The Speculative Present Vs. The Investing “Pfuture”

Markets discount future events, don’t they? If so, that should mean that widely expected events have little impact when they actually occur. When markets closed on Friday, did anyone reasonably NOT expect that the Pfizer (PFE) vaccine would not be approved and start shipping by this morning? If so, why did we begin the day with a nearly 1% rally?

We can assert that there were other positives today. One could credibly claim that there are new possibilities for progress in both the fiscal stimulus and Brexit impasses. Those of course would count as fresh reasons for optimism, but those were not the stated reasons behind the move. There was a definite turn lower – from the highs, not overall – as the news of London’s more stringent lockdown measures hit the wires. 

The London lockdown news reflects the market’s view of the present versus the future. The present is both gloomy and hopeful, with dire news about Covid outbreaks being balanced – or outweighed by – the hope that things will snap back to normal after the vaccine is widely distributed. Markets are pricing in an economy that was as strong as the one before albeit with more accommodative monetary and fiscal policies. That would indeed be a powerful combination. Of course, it is a particularly rosy set of assumptions that things will snap back to normal so quickly after such immense disruption, and to do so without causing inflation sufficient to cause the Federal Reserve to reverse some of their accommodation, but that set of assumptions has worked for investors so far.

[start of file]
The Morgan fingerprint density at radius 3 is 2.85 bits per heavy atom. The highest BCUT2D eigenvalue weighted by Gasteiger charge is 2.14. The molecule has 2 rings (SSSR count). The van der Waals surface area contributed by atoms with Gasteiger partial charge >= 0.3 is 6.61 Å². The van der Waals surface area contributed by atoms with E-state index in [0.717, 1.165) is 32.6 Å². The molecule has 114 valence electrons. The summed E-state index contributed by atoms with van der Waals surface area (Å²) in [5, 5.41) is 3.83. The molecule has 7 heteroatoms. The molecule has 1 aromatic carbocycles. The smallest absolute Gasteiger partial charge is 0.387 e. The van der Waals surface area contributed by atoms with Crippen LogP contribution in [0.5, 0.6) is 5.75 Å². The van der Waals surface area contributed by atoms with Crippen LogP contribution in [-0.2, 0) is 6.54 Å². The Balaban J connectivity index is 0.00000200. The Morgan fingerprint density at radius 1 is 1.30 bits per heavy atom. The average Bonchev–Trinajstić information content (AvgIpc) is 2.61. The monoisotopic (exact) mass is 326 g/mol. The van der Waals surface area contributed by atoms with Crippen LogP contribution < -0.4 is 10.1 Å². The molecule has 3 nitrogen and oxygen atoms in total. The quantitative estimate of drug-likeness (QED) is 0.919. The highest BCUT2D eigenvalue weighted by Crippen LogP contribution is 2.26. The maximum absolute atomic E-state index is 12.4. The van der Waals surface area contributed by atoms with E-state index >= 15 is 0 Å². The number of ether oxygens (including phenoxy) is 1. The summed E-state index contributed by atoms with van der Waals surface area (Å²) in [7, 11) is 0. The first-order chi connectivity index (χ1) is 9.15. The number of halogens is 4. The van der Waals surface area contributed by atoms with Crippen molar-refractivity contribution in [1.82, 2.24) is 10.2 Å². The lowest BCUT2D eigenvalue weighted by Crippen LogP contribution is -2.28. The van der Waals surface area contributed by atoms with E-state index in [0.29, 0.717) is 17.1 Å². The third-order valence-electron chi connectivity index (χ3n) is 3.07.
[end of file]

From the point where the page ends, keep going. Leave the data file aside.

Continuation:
Why today’s rally, then? I believe that some of it has to do with the new infatuation for options by individual investors. Today is the Monday before a quarterly expiration, which has always been focus for larger investors who strategically roll options positions during this week. The current wave of options activity, with individual investors focused primarily upon weekly call options, is converging with that activity. These investors are initiating fresh positions in their favorite tech names. Those tend to be bullish call bets, which have the short-term effect of pushing those names higher.If there is enough call buying, the call sellers find they need to delta hedge by buying shares, creating a positive feedback loop. (We discussed this phenomenon last week here and here)

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Disclosure: The analysis in this material is provided for information only and is not and should not be construed as an offer to sell or the solicitation of an offer to buy any security. To the ...

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